The U.S. Court of Appeals for the Eleventh Circuit today affirmed a decision of the U.S. Tax Court that the taxpayer was not entitled to claim net operating loss (NOL) carrybacks because the evidence did not show that the subject real estate was abandoned or became worthless during 2008.
The case is: Tucker v. Commissioner, No. 16-11042 (11th Cir. November 21, 2016). Read the Eleventh Circuit’s opinion [PDF 135 KB]
The taxpayer (an individual) was a developer of residential real estate in Florida. Because of the sharp decline in the real estate market in 2007 and 2008, the taxpayer’s solely owned S corporation made a substantial “write down” of the value of the properties. The S corporation reported a loss of approximately $10.8 million on its income tax return for 2008—of which about $8.9 million was attributable to the write down of the real estate inventory to current market value as of December 31, 2008.
The taxpayer then claimed a flow-through of loss of about $6.78 million on his individual income tax return and a net operating loss (NOL) of more than $6.7 million. The taxpayer elected to carry back the 2008 NOL to prior years, and filed for a refund of almost $2 million based on the NOL carrybacks.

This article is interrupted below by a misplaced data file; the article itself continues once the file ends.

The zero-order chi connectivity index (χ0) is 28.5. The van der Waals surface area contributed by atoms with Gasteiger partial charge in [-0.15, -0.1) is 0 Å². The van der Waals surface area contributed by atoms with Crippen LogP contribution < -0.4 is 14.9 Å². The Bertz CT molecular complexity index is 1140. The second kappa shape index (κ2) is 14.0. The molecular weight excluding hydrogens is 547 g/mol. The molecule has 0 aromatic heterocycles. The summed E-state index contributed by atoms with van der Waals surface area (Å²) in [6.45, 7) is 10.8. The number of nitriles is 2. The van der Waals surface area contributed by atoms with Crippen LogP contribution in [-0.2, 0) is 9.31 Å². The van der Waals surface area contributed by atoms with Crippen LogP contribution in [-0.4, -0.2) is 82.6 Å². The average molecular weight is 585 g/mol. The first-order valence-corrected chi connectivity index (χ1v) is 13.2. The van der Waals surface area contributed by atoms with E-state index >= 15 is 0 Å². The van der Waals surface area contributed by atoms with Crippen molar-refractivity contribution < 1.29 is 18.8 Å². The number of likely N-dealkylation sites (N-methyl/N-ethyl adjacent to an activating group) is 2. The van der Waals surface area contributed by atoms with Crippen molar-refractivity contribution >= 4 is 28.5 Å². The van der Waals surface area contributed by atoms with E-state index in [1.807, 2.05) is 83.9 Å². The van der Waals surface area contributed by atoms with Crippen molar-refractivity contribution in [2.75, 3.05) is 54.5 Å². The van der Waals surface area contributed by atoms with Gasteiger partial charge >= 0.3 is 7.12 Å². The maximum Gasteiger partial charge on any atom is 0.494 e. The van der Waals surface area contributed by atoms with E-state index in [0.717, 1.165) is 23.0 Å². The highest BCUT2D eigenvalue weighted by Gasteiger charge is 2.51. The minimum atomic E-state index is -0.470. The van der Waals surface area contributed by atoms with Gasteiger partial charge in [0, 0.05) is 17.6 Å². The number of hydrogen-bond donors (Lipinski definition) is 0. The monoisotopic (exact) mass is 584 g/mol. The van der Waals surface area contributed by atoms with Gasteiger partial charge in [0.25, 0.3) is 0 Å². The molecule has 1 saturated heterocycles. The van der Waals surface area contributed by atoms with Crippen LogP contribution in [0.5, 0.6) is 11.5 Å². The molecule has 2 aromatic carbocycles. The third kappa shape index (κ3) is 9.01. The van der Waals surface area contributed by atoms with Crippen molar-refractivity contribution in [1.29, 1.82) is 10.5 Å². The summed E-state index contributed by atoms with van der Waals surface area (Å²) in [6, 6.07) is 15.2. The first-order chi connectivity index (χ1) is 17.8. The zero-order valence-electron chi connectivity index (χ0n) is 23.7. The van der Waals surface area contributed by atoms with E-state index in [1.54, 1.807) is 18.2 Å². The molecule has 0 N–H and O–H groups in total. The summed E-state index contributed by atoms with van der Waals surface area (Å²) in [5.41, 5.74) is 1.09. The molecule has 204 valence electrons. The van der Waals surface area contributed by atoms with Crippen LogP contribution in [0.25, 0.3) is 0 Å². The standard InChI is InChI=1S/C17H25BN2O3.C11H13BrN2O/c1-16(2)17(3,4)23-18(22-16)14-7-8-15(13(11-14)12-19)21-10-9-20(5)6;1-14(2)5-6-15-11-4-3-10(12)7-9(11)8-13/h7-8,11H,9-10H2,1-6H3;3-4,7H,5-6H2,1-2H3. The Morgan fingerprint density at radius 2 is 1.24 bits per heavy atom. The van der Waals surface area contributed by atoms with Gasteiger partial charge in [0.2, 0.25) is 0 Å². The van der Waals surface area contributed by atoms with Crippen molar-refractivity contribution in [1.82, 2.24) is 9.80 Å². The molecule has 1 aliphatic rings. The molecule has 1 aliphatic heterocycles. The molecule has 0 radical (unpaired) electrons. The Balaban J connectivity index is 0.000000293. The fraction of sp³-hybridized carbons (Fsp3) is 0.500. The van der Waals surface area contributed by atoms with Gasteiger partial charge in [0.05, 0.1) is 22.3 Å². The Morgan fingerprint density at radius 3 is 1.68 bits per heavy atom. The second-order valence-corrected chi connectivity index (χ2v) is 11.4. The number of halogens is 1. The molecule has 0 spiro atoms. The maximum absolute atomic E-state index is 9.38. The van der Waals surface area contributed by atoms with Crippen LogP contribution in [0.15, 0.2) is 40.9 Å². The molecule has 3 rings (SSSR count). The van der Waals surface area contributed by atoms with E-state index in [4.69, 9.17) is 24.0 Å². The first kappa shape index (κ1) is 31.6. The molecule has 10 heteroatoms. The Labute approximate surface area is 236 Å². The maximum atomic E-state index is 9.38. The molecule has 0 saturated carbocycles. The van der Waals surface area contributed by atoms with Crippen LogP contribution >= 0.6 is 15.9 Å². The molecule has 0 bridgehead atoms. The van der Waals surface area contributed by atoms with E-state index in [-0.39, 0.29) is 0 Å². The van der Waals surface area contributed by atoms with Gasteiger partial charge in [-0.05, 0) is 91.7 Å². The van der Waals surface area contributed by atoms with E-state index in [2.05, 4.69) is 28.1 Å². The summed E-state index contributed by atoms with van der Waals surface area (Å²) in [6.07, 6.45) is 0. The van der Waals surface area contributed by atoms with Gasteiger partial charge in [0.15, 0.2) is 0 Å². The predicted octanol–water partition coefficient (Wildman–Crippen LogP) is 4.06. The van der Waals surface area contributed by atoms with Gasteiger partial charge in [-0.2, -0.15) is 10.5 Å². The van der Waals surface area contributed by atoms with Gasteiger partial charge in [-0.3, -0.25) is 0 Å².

On audit, the IRS determined that the S corporation’s allowable loss for 2008 was only $1.5 million, and thus disallowed the taxpayer’s claimed NOL carrybacks. A notice of deficiency was issued, and the taxpayer filed a petition with the Tax Court challenging the deficiency notice. The Tax Court issued a memorandum opinion in 2015, denying the taxpayer’s claim that the properties were abandoned or became worthless in 2008.
The Eleventh Circuit today affirmed. The appeals court did not find that the S corporation had abandoned the properties in 2008, nor did the record reveal that the properties become worthless to the S corporation in 2008.
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